I recommend that you read this little book titled "The Prophet" by Kahlil Gibran. It is freely available HERE along with his other works and some information about him.
I even emailed the parts about Children and Marriage to my mother. Because what Gibran says in those chapters is extremely relevant to my mother's relationship with me&my brother and my father, they are almost like written for us. :)
After reading a chapter of the book, if you get a feeling that you didn't understand it completely, then I suggest that you try to read it over and over again and think about what the author aims to tell the reader. I'm still only halfway through the book, but I found every metaphor, every seemingly nonsense-phrase to be of a lot of meaning.
I'm not saying the book is flawless, but at least I could assert the flaws I perceived to certain conditions and was able to ignore some of them without getting upset at the author. For example: the impossibility of the author knowing back then that a mindset he defends can actually have tragic consequences under certain conditions.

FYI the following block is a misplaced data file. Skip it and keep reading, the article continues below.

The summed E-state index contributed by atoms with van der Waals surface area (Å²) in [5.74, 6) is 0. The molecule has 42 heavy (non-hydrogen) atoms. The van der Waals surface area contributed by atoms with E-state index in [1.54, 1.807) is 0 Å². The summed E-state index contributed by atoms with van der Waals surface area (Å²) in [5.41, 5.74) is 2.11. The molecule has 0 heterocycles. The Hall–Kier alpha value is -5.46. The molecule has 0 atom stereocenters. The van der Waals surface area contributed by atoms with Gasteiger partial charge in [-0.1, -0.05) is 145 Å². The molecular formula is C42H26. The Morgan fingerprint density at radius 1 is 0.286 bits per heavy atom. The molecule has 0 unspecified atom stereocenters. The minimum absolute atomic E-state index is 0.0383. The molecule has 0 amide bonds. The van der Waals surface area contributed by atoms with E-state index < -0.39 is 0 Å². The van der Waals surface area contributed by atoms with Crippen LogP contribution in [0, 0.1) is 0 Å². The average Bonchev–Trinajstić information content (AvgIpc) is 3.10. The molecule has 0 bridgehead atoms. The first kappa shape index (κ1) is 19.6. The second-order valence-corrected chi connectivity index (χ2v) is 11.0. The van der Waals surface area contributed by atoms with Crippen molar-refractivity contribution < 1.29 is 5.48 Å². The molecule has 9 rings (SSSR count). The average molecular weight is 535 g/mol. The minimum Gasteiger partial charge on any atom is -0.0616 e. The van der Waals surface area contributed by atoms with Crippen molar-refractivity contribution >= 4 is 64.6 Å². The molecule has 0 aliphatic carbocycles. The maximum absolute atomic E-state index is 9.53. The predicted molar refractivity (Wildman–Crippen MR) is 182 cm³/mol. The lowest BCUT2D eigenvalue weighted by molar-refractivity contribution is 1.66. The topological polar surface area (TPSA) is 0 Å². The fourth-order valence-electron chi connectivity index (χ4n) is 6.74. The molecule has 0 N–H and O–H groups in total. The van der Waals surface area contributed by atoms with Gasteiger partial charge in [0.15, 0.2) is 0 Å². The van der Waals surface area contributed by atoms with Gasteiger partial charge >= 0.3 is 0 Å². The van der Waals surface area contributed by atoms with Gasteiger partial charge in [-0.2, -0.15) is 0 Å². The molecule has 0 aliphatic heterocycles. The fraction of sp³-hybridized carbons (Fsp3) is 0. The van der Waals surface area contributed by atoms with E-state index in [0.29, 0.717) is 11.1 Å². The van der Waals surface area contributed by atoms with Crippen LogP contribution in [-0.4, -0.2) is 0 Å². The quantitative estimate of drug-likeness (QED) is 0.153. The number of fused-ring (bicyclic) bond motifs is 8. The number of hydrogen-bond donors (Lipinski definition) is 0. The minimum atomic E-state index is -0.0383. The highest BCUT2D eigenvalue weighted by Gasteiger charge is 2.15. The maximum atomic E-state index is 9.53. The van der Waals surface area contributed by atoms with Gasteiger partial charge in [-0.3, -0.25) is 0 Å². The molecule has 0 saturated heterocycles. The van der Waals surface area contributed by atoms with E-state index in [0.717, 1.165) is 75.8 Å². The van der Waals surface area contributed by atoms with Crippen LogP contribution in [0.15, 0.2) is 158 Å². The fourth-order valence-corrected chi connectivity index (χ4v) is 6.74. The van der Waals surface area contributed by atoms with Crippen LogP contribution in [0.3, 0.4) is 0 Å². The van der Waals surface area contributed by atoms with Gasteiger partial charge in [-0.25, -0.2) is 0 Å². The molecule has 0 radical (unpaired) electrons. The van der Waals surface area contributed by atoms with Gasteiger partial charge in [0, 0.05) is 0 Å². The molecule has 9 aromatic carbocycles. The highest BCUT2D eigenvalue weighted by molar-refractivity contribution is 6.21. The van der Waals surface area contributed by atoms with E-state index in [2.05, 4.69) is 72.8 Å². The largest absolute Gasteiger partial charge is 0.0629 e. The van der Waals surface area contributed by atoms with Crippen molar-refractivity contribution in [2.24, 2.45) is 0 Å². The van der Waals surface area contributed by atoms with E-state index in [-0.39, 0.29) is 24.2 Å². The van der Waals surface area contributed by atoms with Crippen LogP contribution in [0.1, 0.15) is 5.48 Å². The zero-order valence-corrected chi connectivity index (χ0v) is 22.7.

That's also one of the reasons why Anthony Daniels, a psychiatrist, criticizes the book pretty harshly. But I found his criticism to be a little too emotional and biased, especially for a psychiatrist. I also watched one of his interviews, he seems to be interested in the harmful effects of lack of self-control or authority. He digs really deep to interpret the teachings in a pessimistic way and this blinds him to some points in the book.
There is one thing though: I'm not sure if someone can understand the book at all, if one doesn't already know what the author tries to say. Perhaps one has to go through the experience himself/herself* before being able to appreciate this work of art, or any other for that matter... I'll write my thoughts about art when I can find some time. About its advantages, disadvantages, limits and so on... It'll be sort of Art vs. Science I suppose. But that's it for now...
[ Interesting Fact: Did you know that there is only one word in Turkish for both he and she? : "O". Notice the unnecessary gender differentiation(sexism?) in the English language, the same in German and all other western languages I guess. The definite articles are also unnecessary for practical communication purposes, should better be removed, especially from German.]
Turkish Language - The Articles